All around the globe, peasants, pastoralists, fishers’ communities, rural women and indigenous peoples are losing their once effective control over significant areas of the world’s land, water, wetlands, pasturelands, fisheries and forests – including their right to decide how these natural resources will be used, when and by whom, at what scale and for what purposes, for generations to come. This control is being captured through numerous mechanisms by various configurations of actors (foreign and domestic) from corporate and financial capital, to host governments, to local elites.
Although these appropriations are often framed as positive investments benefitting rural development, in reality this process constitutes a new wave of land and water ‘grabbing’: a global phenomenon whereby the access, use and right to land and other closely associated natural resources is being taken over - on a large-scale and/or by large-scale capital – resulting in a cascade of negative impacts on rural livelihoods and ecologies, human rights, and local food security. Land and water grabbing must therefore be immediately stopped.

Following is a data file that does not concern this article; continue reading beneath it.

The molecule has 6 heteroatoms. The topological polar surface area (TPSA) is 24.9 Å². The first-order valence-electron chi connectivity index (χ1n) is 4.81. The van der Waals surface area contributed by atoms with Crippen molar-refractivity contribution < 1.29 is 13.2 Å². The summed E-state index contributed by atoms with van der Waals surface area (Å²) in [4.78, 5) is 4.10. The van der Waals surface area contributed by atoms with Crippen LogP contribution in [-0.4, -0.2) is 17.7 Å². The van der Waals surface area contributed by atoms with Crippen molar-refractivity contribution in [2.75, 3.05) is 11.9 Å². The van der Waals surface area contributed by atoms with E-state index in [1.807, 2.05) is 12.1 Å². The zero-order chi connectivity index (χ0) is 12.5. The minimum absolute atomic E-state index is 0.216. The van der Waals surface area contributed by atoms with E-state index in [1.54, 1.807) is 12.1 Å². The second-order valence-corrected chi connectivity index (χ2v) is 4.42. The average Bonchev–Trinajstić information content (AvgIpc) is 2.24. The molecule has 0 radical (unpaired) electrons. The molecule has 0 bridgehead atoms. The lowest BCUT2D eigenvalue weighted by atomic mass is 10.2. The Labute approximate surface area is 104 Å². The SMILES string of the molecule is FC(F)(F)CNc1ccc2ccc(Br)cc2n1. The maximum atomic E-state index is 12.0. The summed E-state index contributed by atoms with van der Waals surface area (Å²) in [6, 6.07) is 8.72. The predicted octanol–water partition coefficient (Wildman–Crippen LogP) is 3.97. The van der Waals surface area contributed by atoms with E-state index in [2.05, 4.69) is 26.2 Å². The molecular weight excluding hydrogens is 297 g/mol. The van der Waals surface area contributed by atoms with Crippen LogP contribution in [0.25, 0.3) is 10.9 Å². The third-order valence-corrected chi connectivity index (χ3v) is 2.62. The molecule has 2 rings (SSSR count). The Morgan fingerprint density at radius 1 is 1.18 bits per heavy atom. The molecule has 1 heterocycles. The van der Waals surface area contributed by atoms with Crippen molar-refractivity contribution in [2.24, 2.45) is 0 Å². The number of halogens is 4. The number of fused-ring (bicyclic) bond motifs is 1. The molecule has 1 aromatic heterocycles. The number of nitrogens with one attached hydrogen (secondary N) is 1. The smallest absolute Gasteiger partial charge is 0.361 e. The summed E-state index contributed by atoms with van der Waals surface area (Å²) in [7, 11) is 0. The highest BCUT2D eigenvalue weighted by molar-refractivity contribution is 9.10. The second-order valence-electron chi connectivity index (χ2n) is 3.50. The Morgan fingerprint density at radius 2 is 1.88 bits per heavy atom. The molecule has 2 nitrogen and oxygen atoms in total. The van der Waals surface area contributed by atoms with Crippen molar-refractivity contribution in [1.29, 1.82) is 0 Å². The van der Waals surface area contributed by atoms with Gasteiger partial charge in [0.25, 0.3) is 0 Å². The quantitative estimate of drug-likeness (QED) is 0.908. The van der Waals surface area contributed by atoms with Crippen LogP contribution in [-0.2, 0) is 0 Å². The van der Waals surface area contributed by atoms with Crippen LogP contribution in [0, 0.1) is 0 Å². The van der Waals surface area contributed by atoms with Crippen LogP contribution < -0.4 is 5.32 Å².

This Fact Sheet examines the involvement of The Netherlands in global land and water grabbing. The Netherlands is an interesting case to explore for despite claims made by the Dutch government that The Netherlands is not involved in land grabbing, considerable evidence shows that Dutch investors are implicated. This Fact Sheet highlights two main aspects: i) direct financing by Dutch investors in land deals with negative consequences for local rural communities and ecologies, and ii ) the Dutch government’s endorsement of various corporate self-regulation schemes, investment codes, development and trade policies which have created an enabling environment for further land grabbing to occur. The Fact Sheet ends with a set of concrete demands directed towards the Dutch state and private investors to stop their involvement in land grabbing and respect the Right to Food.